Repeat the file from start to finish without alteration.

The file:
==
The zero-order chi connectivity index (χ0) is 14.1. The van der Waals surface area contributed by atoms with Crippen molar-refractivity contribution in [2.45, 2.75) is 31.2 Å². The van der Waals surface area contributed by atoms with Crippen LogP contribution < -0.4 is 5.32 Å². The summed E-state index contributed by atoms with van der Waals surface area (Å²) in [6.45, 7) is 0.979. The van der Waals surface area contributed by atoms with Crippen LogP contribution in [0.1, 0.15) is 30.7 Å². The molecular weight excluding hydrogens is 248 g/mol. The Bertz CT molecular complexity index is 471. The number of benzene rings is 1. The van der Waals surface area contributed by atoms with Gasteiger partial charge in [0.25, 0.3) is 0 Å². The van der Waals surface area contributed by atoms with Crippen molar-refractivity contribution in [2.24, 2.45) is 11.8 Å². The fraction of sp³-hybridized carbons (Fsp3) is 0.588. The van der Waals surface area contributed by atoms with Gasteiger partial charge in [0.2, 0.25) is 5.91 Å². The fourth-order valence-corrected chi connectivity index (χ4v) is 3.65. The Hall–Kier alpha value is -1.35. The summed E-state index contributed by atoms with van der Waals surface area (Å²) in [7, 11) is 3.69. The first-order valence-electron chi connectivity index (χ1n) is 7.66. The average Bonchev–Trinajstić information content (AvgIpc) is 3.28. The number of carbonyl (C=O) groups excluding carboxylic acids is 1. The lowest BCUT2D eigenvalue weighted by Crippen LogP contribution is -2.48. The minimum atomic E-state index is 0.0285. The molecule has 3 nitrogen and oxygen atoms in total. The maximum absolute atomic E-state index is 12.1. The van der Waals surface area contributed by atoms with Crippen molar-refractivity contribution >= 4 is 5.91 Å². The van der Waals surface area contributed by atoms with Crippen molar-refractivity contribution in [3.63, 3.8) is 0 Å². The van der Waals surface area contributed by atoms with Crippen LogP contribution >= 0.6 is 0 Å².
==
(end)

The zero-order chi connectivity index (χ0) is 14.1. The van der Waals surface area contributed by atoms with Crippen molar-refractivity contribution in [2.45, 2.75) is 31.2 Å². The van der Waals surface area contributed by atoms with Crippen LogP contribution < -0.4 is 5.32 Å². The summed E-state index contributed by atoms with van der Waals surface area (Å²) in [6.45, 7) is 0.979. The van der Waals surface area contributed by atoms with Crippen LogP contribution in [0.1, 0.15) is 30.7 Å². The molecular weight excluding hydrogens is 248 g/mol. The Bertz CT molecular complexity index is 471. The number of benzene rings is 1. The van der Waals surface area contributed by atoms with Gasteiger partial charge in [0.25, 0.3) is 0 Å². The van der Waals surface area contributed by atoms with Crippen molar-refractivity contribution in [2.24, 2.45) is 11.8 Å². The fraction of sp³-hybridized carbons (Fsp3) is 0.588. The van der Waals surface area contributed by atoms with Gasteiger partial charge in [0.2, 0.25) is 5.91 Å². The fourth-order valence-corrected chi connectivity index (χ4v) is 3.65. The Hall–Kier alpha value is -1.35. The summed E-state index contributed by atoms with van der Waals surface area (Å²) in [7, 11) is 3.69. The first-order valence-electron chi connectivity index (χ1n) is 7.66. The average Bonchev–Trinajstić information content (AvgIpc) is 3.28. The number of carbonyl (C=O) groups excluding carboxylic acids is 1. The lowest BCUT2D eigenvalue weighted by Crippen LogP contribution is -2.48. The minimum atomic E-state index is 0.0285. The molecule has 3 nitrogen and oxygen atoms in total. The maximum absolute atomic E-state index is 12.1. The van der Waals surface area contributed by atoms with Crippen molar-refractivity contribution >= 4 is 5.91 Å². The van der Waals surface area contributed by atoms with Crippen molar-refractivity contribution in [3.63, 3.8) is 0 Å². The van der Waals surface area contributed by atoms with Crippen LogP contribution >= 0.6 is 0 Å².